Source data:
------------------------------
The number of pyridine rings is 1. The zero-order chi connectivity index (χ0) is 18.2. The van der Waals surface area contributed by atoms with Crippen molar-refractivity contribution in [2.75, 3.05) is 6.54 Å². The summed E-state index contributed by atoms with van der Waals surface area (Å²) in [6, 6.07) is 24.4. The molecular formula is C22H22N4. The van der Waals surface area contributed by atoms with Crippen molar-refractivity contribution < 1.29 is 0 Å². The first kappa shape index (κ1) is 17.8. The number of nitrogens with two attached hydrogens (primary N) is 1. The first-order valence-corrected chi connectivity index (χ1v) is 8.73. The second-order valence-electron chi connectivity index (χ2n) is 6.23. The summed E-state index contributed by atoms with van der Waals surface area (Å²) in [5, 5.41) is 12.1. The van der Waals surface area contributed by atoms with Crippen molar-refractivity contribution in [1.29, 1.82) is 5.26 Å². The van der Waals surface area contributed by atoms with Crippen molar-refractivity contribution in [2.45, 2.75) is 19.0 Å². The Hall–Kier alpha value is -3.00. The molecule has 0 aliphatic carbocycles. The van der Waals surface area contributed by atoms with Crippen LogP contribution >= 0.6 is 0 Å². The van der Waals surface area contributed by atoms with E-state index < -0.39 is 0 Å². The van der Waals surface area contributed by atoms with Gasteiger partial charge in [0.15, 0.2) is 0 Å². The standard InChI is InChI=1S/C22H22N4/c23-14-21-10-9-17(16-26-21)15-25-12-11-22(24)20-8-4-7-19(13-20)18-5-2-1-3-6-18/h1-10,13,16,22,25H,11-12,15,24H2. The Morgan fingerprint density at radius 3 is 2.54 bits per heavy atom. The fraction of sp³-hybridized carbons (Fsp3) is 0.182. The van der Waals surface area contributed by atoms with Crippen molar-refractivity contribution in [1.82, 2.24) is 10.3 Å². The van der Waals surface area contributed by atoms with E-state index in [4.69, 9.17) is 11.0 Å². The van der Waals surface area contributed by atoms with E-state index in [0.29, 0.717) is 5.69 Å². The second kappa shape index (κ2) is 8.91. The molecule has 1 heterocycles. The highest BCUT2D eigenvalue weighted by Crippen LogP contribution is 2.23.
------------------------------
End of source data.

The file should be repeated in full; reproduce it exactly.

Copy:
The number of pyridine rings is 1. The zero-order chi connectivity index (χ0) is 18.2. The van der Waals surface area contributed by atoms with Crippen molar-refractivity contribution in [2.75, 3.05) is 6.54 Å². The summed E-state index contributed by atoms with van der Waals surface area (Å²) in [6, 6.07) is 24.4. The molecular formula is C22H22N4. The van der Waals surface area contributed by atoms with Crippen molar-refractivity contribution < 1.29 is 0 Å². The first kappa shape index (κ1) is 17.8. The number of nitrogens with two attached hydrogens (primary N) is 1. The first-order valence-corrected chi connectivity index (χ1v) is 8.73. The second-order valence-electron chi connectivity index (χ2n) is 6.23. The summed E-state index contributed by atoms with van der Waals surface area (Å²) in [5, 5.41) is 12.1. The van der Waals surface area contributed by atoms with Crippen molar-refractivity contribution in [1.29, 1.82) is 5.26 Å². The van der Waals surface area contributed by atoms with Crippen molar-refractivity contribution in [2.45, 2.75) is 19.0 Å². The Hall–Kier alpha value is -3.00. The molecule has 0 aliphatic carbocycles. The van der Waals surface area contributed by atoms with Crippen LogP contribution >= 0.6 is 0 Å². The van der Waals surface area contributed by atoms with E-state index < -0.39 is 0 Å². The van der Waals surface area contributed by atoms with Gasteiger partial charge in [0.15, 0.2) is 0 Å². The standard InChI is InChI=1S/C22H22N4/c23-14-21-10-9-17(16-26-21)15-25-12-11-22(24)20-8-4-7-19(13-20)18-5-2-1-3-6-18/h1-10,13,16,22,25H,11-12,15,24H2. The Morgan fingerprint density at radius 3 is 2.54 bits per heavy atom. The fraction of sp³-hybridized carbons (Fsp3) is 0.182. The van der Waals surface area contributed by atoms with Crippen molar-refractivity contribution in [1.82, 2.24) is 10.3 Å². The van der Waals surface area contributed by atoms with E-state index in [4.69, 9.17) is 11.0 Å². The van der Waals surface area contributed by atoms with E-state index in [0.29, 0.717) is 5.69 Å². The second kappa shape index (κ2) is 8.91. The molecule has 1 heterocycles. The highest BCUT2D eigenvalue weighted by Crippen LogP contribution is 2.23.